Tesco apologises for delayed payment to suppliers
To most readers, it is no surprise. Tesco, one of the UK’s largest grocery retailers deliberately delayed paying suppliers in order to improve their own financial position. We are not surprised because it is commonplace for large businesses to use their supply chain like a bank. It is commonplace for large businesses to have no regard for the impact on their suppliers of late payment. What is not commonplace is to see a large business like Tesco have to air its dirty laundry in public.
Tesco, still under investigation by the UK’s Serious Fraud Office about accounting irregularities that saw a £326m black hole appeared in its accounts, apologized for late payment practices that they said were harmful to suppliers.
According to the report published today by Christine Tacon the Grocery Code Adjudicator and reported here by the BBC, these practices included encouraging Tesco staff to seek agreement from suppliers to the deferral of payments due to them in order to temporarily help Tesco margins.
“I found that delay in payments was a widespread issue that affected a broad range of Tesco suppliers on a significant scale,” Ms Tacon said.
“The delay in payments had a financial impact on suppliers, was an administrative burden to resolve, detracted from the time available to develop customer focused business and had a detrimental impact on some suppliers’ relationships with Tesco.”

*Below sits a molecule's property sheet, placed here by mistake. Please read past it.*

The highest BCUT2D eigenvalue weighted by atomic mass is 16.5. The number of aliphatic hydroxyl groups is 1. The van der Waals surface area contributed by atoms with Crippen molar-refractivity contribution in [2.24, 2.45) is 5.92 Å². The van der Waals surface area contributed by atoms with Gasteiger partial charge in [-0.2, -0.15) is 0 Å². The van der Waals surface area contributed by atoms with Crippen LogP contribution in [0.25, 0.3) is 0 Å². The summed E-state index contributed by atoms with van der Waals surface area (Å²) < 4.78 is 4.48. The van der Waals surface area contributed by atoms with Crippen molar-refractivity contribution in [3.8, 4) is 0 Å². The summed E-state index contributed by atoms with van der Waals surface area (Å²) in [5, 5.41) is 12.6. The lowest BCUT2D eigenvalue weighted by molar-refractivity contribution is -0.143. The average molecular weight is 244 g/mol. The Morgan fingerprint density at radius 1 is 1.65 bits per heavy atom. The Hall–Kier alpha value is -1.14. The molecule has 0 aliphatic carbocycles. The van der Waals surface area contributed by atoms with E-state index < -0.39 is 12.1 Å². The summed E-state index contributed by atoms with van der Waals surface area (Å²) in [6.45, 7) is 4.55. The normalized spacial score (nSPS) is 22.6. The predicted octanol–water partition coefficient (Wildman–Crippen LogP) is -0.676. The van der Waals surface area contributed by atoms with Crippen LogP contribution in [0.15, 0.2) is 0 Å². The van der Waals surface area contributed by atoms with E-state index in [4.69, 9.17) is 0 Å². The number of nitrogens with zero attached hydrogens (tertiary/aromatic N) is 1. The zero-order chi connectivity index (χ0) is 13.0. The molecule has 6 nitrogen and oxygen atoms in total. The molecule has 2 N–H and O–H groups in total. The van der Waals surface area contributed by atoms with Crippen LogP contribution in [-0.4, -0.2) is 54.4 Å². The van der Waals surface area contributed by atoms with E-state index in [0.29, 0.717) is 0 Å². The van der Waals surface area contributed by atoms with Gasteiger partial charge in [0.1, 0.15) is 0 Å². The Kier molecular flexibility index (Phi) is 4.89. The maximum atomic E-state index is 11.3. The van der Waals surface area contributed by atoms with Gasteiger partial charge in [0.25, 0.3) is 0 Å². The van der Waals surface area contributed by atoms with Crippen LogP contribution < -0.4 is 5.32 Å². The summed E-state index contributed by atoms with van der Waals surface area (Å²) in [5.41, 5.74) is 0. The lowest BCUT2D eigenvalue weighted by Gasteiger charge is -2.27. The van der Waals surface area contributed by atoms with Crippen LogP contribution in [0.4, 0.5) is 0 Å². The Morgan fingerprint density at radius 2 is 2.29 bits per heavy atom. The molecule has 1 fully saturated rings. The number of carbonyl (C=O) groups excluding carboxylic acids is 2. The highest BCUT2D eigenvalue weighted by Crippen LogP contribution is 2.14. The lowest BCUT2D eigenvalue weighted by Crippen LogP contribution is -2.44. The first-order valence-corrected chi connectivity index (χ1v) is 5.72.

To their credit, Tesco are doing something about it – they have to – they got caught. But there are some encouraging words that brighten what is otherwise a murky and shameful story from Tesco’s Chief Executive Dave Lewis who says: “The absolute focus on operating margin had damaging consequences for the business and our relationship with suppliers. This has now been fundamentally changed.”
This is what I and many others have been saying for years. Tunnel vision thinking that elevates financial performance above all else is absurd. The financial benefit of delayed payment is entirely offset if suppliers react by raising their prices. Beating suppliers up on price only works for so long – there is only so much you can squeeze out of one lemon and when you’ve knocked down the price as far as you can, you look to other means to show continued year on year operating performance like delaying payments. And when you’ve extended payment as far as you dare, where else can you go?
Tesco was one of the bad guys, but they are so not alone. The construction industry is rife with the sorts of malpractice that Tesco was up to as are many many other large businesses. Tesco was named and shamed but I hope the other culprits aren’t going to wait till they get caught to start to right their blinkered thinking and start treating their suppliers with the respect they deserve.
Pete Loughlin can be found on twitter @peteloughlin